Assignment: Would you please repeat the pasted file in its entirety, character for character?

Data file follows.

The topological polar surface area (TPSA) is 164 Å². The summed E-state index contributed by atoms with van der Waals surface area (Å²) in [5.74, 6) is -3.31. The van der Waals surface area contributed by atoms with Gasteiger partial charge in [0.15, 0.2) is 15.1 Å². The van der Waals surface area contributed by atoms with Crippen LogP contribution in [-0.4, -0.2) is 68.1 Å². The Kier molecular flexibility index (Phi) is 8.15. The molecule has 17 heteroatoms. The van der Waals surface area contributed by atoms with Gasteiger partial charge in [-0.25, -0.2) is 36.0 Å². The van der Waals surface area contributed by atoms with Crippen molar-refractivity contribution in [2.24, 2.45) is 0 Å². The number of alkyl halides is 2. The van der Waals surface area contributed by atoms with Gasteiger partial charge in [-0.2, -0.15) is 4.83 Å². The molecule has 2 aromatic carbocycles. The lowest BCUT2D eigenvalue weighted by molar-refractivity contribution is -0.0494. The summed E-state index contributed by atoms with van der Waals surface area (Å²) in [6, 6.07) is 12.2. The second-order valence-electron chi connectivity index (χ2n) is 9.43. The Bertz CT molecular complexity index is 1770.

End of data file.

The topological polar surface area (TPSA) is 164 Å². The summed E-state index contributed by atoms with van der Waals surface area (Å²) in [5.74, 6) is -3.31. The van der Waals surface area contributed by atoms with Gasteiger partial charge in [0.15, 0.2) is 15.1 Å². The van der Waals surface area contributed by atoms with Crippen LogP contribution in [-0.4, -0.2) is 68.1 Å². The Kier molecular flexibility index (Phi) is 8.15. The molecule has 17 heteroatoms. The van der Waals surface area contributed by atoms with Gasteiger partial charge in [-0.25, -0.2) is 36.0 Å². The van der Waals surface area contributed by atoms with Crippen molar-refractivity contribution in [2.24, 2.45) is 0 Å². The number of alkyl halides is 2. The van der Waals surface area contributed by atoms with Gasteiger partial charge in [-0.2, -0.15) is 4.83 Å². The molecule has 2 aromatic carbocycles. The lowest BCUT2D eigenvalue weighted by molar-refractivity contribution is -0.0494. The summed E-state index contributed by atoms with van der Waals surface area (Å²) in [6, 6.07) is 12.2. The second-order valence-electron chi connectivity index (χ2n) is 9.43. The Bertz CT molecular complexity index is 1770.